Recently while working on a C program I was intermittently getting a segfault. The code appeared correct yet it would inexplicably crash, seemingly at random. I compiled the program with the ‘-g’ flag to enable debugging symbols, and discovered I was dealing with the dreaded stack overflow.
Exception: STATUS_STACK_OVERFLOW at rip=00100414BC6
The line of code in question was the declaration of a large local array. Something like:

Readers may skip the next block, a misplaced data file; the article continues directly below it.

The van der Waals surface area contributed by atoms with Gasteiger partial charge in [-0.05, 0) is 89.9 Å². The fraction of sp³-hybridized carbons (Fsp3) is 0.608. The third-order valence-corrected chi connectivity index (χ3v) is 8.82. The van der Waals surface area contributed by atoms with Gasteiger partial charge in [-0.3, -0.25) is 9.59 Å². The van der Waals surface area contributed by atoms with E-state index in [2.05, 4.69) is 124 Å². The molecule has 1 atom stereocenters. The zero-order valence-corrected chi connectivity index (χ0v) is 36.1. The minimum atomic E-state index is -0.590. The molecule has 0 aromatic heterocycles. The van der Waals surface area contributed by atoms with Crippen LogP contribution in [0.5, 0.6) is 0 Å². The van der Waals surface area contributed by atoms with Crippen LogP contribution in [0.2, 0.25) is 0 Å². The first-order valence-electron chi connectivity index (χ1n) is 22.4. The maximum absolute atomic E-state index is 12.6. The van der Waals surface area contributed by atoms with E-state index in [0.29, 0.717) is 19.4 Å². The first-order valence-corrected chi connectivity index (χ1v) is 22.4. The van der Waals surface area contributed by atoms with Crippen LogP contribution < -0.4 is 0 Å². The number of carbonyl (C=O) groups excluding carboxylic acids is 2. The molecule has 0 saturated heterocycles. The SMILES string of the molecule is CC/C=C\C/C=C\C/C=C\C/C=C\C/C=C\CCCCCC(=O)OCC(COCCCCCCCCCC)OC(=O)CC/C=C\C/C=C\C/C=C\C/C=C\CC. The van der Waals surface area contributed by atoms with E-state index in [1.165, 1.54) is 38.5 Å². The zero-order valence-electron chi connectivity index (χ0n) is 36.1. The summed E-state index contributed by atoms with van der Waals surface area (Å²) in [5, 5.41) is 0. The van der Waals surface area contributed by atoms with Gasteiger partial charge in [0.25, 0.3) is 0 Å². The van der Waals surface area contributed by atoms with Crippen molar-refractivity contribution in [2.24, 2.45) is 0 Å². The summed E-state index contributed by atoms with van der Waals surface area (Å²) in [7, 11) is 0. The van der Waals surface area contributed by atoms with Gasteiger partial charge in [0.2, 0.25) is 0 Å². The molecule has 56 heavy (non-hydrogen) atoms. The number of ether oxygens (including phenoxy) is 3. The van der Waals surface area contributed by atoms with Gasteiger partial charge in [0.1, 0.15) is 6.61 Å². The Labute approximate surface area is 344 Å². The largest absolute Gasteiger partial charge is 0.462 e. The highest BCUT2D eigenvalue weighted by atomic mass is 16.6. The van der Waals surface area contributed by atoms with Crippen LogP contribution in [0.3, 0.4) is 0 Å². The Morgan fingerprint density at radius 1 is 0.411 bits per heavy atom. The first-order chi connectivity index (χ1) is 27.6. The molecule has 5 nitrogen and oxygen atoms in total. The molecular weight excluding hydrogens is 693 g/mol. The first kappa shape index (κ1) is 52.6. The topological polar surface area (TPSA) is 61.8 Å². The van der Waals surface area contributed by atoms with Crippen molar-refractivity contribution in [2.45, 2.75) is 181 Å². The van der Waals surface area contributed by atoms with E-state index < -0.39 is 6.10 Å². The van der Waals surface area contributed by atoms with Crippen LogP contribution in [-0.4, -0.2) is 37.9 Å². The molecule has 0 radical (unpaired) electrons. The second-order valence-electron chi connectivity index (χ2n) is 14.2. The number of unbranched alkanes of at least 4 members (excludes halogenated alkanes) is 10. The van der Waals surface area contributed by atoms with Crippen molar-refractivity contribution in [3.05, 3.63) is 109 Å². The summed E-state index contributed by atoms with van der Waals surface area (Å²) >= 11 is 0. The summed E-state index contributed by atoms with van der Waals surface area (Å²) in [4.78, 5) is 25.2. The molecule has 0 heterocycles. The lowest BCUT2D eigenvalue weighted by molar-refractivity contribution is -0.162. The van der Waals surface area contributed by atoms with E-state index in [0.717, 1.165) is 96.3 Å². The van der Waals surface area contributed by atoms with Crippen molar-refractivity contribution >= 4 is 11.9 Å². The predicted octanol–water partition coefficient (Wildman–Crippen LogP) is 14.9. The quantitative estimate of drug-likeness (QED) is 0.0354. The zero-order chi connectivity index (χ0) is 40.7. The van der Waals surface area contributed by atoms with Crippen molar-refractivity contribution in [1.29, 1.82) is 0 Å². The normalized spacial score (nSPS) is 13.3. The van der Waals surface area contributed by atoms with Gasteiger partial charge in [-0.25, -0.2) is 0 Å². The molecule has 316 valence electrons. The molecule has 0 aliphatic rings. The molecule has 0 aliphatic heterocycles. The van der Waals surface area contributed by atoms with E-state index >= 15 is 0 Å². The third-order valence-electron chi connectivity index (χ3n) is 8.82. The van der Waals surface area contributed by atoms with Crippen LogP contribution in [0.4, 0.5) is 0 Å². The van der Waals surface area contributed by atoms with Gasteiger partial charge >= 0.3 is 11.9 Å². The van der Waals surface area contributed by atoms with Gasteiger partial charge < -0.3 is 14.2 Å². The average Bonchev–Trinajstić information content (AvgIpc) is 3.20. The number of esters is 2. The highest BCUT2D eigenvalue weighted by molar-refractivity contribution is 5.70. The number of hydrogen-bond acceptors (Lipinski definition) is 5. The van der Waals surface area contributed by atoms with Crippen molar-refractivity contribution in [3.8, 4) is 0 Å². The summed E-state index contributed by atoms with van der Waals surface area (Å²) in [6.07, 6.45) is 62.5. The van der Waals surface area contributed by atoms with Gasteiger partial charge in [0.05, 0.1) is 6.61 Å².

The fix was really simple. I just replaced that line of code with this one:
int* foo = malloc(REALLY_BIG_NUMBER * sizeof(int));
// later on...
free(foo); // <--- very important!
That's it. The difference is the area of memory that the data is allocated in. In the former example (the local array), the compiler used stack memory. The stack is an area of memory used for temporary variables created by each function. By allocating a large array, I tried to fit more into the stack than it could accommodate, hence the 'stack overflow'. In the latter example, a different area of memory is used called the heap. The heap is not as tightly managed and is somewhat larger.